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Reflecting On The Local Election Results

May 15, 2006

Reflecting On The Local Election Results

The local election returns in the Westminster part of my constituency were “no change”; 36 seats on Westminster City Council, 36 Conservatives returned. In virtually every Ward the Conservative candidates increased their majorities.
Nationally the results were bad for the Labour government, althoug…

Reflecting On The Local Election Results

The local election returns in the Westminster part of my constituency were “no change”; 36 seats on Westminster City Council, 36 Conservatives returned. In virtually every Ward the Conservative candidates increased their majorities.

Nationally the results were bad for the Labour government, although given the series of public relations disasters in the run-up to polling day it might have been even worse. Overall the results were good for the Conservatives and very good here in the Capital. Nevertheless, generally speaking the further north one travels the less progress the Conservative Party is seen to be making and this must have some worrying implications for the Party at the next General Election.

In many ways the London results were a confirmation of the trends at the last General Election in May 2005 when Conservatives gained eight seats in the Capital from Labour. Amidst the understandable euphoria in the Conservative Party over the best local election returns in London for a generation, equally it must be realistic about how this would translate at a General Election.

If, at the next General Election, Londoners voted exactly the same way as they did on 4 May 2006, the Conservative Party would win 38 seats to Labour’s 26. It should be noted though that such a performance would still be less impressive than was achieved by the Party in its four victories between 1979 and 1992.

For a start the Party should expect to take the three ultra-marginal seats narrowly missed last time ? Battersea, Finchley & Golders Green and Enfield North (although the Conservatives lost six Council seats in that constituency this May compared to 2002). Two newly configured constituencies, Ealing Central & Acton and Harrow East also now look even better prospects following the Party’s unexpectedly strong showing in North West London.

In a further four seats, the results from Westminster North, Brentford & Isleworth, Hendon and Eltham confirm the swings in 2005 which transferred those seats from the safe Labour category to reasonable Conservative targets for the next General Election. Meanwhile the next category of seats, Poplar & Limehouse, Tooting, Brent North and Ealing North remain constituencies that probably require a two-election strategy for the Conservative Party to be triumphant.

As to the Liberal held seats, the Conservative Party must now have higher hopes for winning the two Sutton constituencies where significant inroads were made in a Council which has been Liberal Democrat held for two decades. Much was written in the few days after the local elections about the failure to advance by the third party. However, Liberal Democrat progress in London ? as well as the rest of the country ? still risks being a significant roadblock to the Conservatives advancing to an overall parliamentary majority.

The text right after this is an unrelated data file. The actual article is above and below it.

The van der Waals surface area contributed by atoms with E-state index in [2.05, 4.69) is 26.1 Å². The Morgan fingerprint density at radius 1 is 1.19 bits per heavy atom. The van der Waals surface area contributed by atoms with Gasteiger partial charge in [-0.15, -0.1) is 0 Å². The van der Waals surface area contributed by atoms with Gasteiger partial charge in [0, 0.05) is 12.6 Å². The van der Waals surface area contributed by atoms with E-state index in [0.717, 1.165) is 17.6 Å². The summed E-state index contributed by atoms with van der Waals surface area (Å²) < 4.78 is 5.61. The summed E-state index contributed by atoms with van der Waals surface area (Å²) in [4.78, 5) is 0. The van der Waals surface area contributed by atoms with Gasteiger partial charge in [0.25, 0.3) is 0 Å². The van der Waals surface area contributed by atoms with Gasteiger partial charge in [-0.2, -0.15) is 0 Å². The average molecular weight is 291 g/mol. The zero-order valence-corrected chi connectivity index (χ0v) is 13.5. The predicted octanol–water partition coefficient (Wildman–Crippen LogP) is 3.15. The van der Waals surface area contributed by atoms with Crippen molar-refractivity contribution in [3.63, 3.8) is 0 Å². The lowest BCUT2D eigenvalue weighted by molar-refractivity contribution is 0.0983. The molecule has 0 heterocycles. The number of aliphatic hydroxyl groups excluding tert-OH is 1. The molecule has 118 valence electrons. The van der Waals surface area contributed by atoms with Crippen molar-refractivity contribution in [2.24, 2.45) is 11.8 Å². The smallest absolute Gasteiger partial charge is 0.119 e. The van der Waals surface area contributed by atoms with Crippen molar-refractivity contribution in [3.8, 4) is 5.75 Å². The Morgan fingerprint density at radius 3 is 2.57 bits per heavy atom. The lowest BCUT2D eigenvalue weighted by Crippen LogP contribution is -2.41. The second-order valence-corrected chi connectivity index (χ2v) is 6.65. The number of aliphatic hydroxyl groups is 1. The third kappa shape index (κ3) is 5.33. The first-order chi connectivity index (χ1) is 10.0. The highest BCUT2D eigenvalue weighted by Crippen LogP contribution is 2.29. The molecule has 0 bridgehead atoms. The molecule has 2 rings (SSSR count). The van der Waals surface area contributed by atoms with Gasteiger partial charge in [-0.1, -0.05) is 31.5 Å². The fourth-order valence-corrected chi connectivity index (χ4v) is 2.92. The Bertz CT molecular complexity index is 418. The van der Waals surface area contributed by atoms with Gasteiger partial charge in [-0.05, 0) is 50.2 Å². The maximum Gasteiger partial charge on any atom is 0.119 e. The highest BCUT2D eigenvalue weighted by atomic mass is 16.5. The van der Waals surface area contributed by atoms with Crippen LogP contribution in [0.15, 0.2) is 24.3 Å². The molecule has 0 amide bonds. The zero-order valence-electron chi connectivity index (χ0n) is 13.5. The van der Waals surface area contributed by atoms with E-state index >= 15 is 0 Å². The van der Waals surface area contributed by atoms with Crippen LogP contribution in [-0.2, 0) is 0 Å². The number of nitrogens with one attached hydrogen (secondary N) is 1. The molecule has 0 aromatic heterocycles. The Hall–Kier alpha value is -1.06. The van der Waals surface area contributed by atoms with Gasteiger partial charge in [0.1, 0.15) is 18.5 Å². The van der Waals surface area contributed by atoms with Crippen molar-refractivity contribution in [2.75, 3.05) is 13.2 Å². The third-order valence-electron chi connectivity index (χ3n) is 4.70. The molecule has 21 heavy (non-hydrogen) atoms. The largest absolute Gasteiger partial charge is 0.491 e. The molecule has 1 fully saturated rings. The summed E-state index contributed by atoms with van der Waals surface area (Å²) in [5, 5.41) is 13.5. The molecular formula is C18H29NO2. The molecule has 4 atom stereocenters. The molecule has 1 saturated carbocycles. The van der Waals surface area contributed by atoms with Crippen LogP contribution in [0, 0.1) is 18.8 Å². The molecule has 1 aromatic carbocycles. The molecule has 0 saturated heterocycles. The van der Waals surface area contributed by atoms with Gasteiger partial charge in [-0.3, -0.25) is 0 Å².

While the local election results were a disappointment to the Liberal Democrats they reinforced their position in many of the eighteen London parliamentary constituencies where they had relegated the Conservative Party to the third position in 2005. Whilst Conservatives celebrated Labour losing control of Camden, Lewisham and Brent the Liberal Democrats’ significant advance in each of these three Boroughs means the Conservative Party is now reduced to third Party status which makes winning back the parliamentary seat in any of the Boroughs (all of which had Conservative representation until the 1990s) extremely difficult.

Whilst Conservatives celebrated the important advances in London, these were not replicated in much of the rest of urban England, where a Brown-led Labour Party may prove more popular than Tony Blair’s. All is not lost for the Conservatives, however. In many ways the template for Conservative success outside the Capital comes from the East End of London, which has not been a happy stamping ground for Tories for almost a century.

One of the lesser reported, but perhaps most significant, local gains was in Tower Hamlets where the Conservative Party built on a shock by-election success in September 2004 to win all six seats on the Isle of Dogs as well as a seventh in Wapping.

The lesson for Tory-free zones such as Liverpool, Manchester and Newcastle may well be that the Conservative Party needs to build from those city-centre areas which have been transformed by de-industrialisation. The Party must look to focus its energies not only on young urban professionals moving into these areas but also on the remaining indigenous population many of whom live in social housing and have been largely ignored by a complacent Labour Party over the decades. No-one suggests that this process will be easy or that the Conservative Party will be able to deliver results quickly. Nevertheless, in the unsung successes in Tower Hamlets I see a template for future Conservative success in our northern cities.